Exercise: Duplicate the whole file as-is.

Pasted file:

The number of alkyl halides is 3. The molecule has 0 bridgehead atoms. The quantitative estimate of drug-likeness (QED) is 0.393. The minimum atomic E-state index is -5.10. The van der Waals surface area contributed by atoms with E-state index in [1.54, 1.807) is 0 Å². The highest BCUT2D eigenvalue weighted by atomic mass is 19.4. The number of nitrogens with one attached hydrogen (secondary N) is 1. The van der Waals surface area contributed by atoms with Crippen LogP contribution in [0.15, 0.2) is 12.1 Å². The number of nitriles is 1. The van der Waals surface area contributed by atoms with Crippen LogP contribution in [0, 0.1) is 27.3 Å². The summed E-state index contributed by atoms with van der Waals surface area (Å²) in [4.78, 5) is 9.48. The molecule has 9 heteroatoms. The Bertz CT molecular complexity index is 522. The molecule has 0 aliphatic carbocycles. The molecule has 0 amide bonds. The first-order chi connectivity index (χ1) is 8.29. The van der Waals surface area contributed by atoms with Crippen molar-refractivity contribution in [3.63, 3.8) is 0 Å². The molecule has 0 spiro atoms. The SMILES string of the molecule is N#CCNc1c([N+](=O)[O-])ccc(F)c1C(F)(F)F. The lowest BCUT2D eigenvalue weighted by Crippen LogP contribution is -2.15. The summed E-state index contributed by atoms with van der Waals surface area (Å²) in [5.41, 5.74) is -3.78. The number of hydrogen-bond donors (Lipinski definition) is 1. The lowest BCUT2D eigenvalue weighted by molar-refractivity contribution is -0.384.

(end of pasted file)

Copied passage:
The number of alkyl halides is 3. The molecule has 0 bridgehead atoms. The quantitative estimate of drug-likeness (QED) is 0.393. The minimum atomic E-state index is -5.10. The van der Waals surface area contributed by atoms with E-state index in [1.54, 1.807) is 0 Å². The highest BCUT2D eigenvalue weighted by atomic mass is 19.4. The number of nitrogens with one attached hydrogen (secondary N) is 1. The van der Waals surface area contributed by atoms with Crippen LogP contribution in [0.15, 0.2) is 12.1 Å². The number of nitriles is 1. The van der Waals surface area contributed by atoms with Crippen LogP contribution in [0, 0.1) is 27.3 Å². The summed E-state index contributed by atoms with van der Waals surface area (Å²) in [4.78, 5) is 9.48. The molecule has 9 heteroatoms. The Bertz CT molecular complexity index is 522. The molecule has 0 aliphatic carbocycles. The molecule has 0 amide bonds. The first-order chi connectivity index (χ1) is 8.29. The van der Waals surface area contributed by atoms with Crippen molar-refractivity contribution in [3.63, 3.8) is 0 Å². The molecule has 0 spiro atoms. The SMILES string of the molecule is N#CCNc1c([N+](=O)[O-])ccc(F)c1C(F)(F)F. The lowest BCUT2D eigenvalue weighted by Crippen LogP contribution is -2.15. The summed E-state index contributed by atoms with van der Waals surface area (Å²) in [5.41, 5.74) is -3.78. The number of hydrogen-bond donors (Lipinski definition) is 1. The lowest BCUT2D eigenvalue weighted by molar-refractivity contribution is -0.384.